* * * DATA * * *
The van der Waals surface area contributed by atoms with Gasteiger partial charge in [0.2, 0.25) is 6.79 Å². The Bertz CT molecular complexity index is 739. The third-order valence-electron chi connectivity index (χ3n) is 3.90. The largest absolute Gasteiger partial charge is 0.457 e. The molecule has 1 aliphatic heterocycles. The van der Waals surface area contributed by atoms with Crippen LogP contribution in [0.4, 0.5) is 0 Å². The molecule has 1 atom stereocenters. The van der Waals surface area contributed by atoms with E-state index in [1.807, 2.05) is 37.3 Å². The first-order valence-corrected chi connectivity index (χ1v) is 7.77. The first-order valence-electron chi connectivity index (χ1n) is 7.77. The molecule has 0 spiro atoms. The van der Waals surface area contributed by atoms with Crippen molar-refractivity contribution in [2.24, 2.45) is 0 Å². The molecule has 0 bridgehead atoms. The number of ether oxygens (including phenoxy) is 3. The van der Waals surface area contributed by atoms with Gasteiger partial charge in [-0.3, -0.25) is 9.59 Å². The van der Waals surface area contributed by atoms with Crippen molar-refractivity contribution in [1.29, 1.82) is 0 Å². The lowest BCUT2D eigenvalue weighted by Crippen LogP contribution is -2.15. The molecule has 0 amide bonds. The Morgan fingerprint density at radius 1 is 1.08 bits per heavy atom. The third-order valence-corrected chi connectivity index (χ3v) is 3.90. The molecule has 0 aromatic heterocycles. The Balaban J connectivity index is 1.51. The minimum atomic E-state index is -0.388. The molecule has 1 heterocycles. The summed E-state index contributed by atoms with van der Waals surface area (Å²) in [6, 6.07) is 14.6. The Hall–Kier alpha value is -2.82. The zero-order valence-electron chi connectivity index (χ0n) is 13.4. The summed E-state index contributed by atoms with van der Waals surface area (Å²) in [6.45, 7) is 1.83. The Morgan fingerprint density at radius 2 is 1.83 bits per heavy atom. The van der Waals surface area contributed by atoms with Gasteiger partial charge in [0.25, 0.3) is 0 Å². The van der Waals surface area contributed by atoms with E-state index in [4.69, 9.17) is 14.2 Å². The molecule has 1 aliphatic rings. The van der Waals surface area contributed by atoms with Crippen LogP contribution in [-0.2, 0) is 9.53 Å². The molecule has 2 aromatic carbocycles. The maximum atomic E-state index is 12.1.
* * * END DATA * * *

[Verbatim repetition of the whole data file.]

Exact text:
The van der Waals surface area contributed by atoms with Gasteiger partial charge in [0.2, 0.25) is 6.79 Å². The Bertz CT molecular complexity index is 739. The third-order valence-electron chi connectivity index (χ3n) is 3.90. The largest absolute Gasteiger partial charge is 0.457 e. The molecule has 1 aliphatic heterocycles. The van der Waals surface area contributed by atoms with Crippen LogP contribution in [0.4, 0.5) is 0 Å². The molecule has 1 atom stereocenters. The van der Waals surface area contributed by atoms with E-state index in [1.807, 2.05) is 37.3 Å². The first-order valence-corrected chi connectivity index (χ1v) is 7.77. The first-order valence-electron chi connectivity index (χ1n) is 7.77. The molecule has 0 spiro atoms. The van der Waals surface area contributed by atoms with Crippen molar-refractivity contribution in [2.24, 2.45) is 0 Å². The molecule has 0 bridgehead atoms. The number of ether oxygens (including phenoxy) is 3. The van der Waals surface area contributed by atoms with Gasteiger partial charge in [-0.3, -0.25) is 9.59 Å². The van der Waals surface area contributed by atoms with Crippen molar-refractivity contribution in [1.29, 1.82) is 0 Å². The lowest BCUT2D eigenvalue weighted by Crippen LogP contribution is -2.15. The molecule has 0 amide bonds. The Morgan fingerprint density at radius 1 is 1.08 bits per heavy atom. The third-order valence-corrected chi connectivity index (χ3v) is 3.90. The molecule has 0 aromatic heterocycles. The Balaban J connectivity index is 1.51. The minimum atomic E-state index is -0.388. The molecule has 1 heterocycles. The summed E-state index contributed by atoms with van der Waals surface area (Å²) in [6, 6.07) is 14.6. The Hall–Kier alpha value is -2.82. The zero-order valence-electron chi connectivity index (χ0n) is 13.4. The summed E-state index contributed by atoms with van der Waals surface area (Å²) in [6.45, 7) is 1.83. The Morgan fingerprint density at radius 2 is 1.83 bits per heavy atom. The van der Waals surface area contributed by atoms with Gasteiger partial charge in [0.25, 0.3) is 0 Å². The van der Waals surface area contributed by atoms with E-state index in [4.69, 9.17) is 14.2 Å². The molecule has 1 aliphatic rings. The van der Waals surface area contributed by atoms with Crippen LogP contribution in [-0.2, 0) is 9.53 Å². The molecule has 2 aromatic carbocycles. The maximum atomic E-state index is 12.1.